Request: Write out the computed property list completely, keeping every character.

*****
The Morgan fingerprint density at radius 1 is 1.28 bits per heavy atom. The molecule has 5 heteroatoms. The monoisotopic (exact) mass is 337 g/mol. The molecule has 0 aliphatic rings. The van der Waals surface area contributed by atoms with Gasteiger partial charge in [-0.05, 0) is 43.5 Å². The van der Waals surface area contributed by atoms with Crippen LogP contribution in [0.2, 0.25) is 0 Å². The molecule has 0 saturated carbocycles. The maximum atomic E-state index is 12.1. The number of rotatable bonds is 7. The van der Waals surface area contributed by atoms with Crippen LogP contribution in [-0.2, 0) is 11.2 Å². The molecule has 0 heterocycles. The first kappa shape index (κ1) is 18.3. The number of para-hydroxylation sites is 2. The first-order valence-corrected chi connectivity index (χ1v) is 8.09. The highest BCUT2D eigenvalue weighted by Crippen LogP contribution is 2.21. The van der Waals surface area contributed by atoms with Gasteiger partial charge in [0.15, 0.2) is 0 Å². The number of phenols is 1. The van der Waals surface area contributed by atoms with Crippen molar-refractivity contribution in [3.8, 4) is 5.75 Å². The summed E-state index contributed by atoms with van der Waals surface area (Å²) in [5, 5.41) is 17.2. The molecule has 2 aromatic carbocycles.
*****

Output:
The Morgan fingerprint density at radius 1 is 1.28 bits per heavy atom. The molecule has 5 heteroatoms. The monoisotopic (exact) mass is 337 g/mol. The molecule has 0 aliphatic rings. The van der Waals surface area contributed by atoms with Gasteiger partial charge in [-0.05, 0) is 43.5 Å². The van der Waals surface area contributed by atoms with Crippen LogP contribution in [0.2, 0.25) is 0 Å². The molecule has 0 saturated carbocycles. The maximum atomic E-state index is 12.1. The number of rotatable bonds is 7. The van der Waals surface area contributed by atoms with Crippen LogP contribution in [-0.2, 0) is 11.2 Å². The molecule has 0 heterocycles. The first kappa shape index (κ1) is 18.3. The number of para-hydroxylation sites is 2. The first-order valence-corrected chi connectivity index (χ1v) is 8.09. The highest BCUT2D eigenvalue weighted by Crippen LogP contribution is 2.21. The van der Waals surface area contributed by atoms with Gasteiger partial charge in [0.15, 0.2) is 0 Å². The number of phenols is 1. The van der Waals surface area contributed by atoms with Crippen molar-refractivity contribution in [3.8, 4) is 5.75 Å². The summed E-state index contributed by atoms with van der Waals surface area (Å²) in [5, 5.41) is 17.2. The molecule has 2 aromatic carbocycles.